Here’s the graphic of actual loads (note that the vertical axis does not start at zero, which accentuates the perception of a steep afternoon rise in usage).
The lack of weather adjustment leaves me hesitant to declare this to be dispositive, but there is no obvious increase in peak demand over this analysis period. This is no surprise — energy efficiency programs, building code improvements, and demand response efforts have continued in California. In addition, California rate designs for commercial and industrial customers provide a strong incentive to manage afternoon demand, and the inclining block rate design for residential customers provides a strong incentive to manage “tailblock” demand — usage above 130% of the customer average monthly usage — which is dominated by air conditioning loads (an afternoon-peaking load).
The Aloha State: More dramatic reductions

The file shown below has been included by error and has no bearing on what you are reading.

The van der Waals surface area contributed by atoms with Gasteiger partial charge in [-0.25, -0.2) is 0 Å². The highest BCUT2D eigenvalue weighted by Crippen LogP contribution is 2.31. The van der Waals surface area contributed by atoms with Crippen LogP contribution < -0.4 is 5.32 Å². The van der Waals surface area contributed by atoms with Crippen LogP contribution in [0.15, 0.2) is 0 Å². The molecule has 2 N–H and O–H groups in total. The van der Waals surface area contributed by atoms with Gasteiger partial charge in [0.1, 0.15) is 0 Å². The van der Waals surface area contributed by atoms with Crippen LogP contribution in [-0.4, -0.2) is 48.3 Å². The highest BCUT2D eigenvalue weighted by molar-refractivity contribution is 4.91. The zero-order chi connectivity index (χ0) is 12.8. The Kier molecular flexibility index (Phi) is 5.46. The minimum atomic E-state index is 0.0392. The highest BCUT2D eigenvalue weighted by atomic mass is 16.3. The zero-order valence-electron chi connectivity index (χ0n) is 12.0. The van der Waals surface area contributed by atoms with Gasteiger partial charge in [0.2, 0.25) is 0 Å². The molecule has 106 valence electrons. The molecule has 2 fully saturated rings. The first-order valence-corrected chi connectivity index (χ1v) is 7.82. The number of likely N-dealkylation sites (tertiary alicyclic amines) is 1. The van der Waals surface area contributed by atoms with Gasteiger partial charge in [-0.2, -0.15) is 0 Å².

In Hawaii (where there has been some other big news recently in the form of the HECO-NextEra merger denial), solar penetration has reached 16% of customers. That’s more than a third of owner-occupied single-family homes—the customers with roofs they control and access to credit.
The same trend we saw in California is happening in Hawaii, and the results are no less than stunning. The decline in total utility loads is due to a combination of solar, energy efficiency, and price response. It’s certainly difficult to separate the three causes, and I won’t try.
The graphic below is taken from the Hawaiian Electric Company (HECO) Power Supply Improvement Plan, submitted to the Hawaii Public Utilities Commission in 2015. It is very interesting.
Key here is that the peak used to be around 1 p.m. Solar has dramatically lowered that mid-day peak. Now the peak is at 7 p.m., but it is both lower than it used to be at 7 p.m. (driven by energy efficiency) and much lower than it used to be at 1 p.m. (driven by both solar and energy efficiency). Arguably, through 2012, solar was reducing the peak demand which occurred during the solar day. But, by 2014, the peak had shifted to the evening, and additional solar no longer has a direct impact lowering peak demand.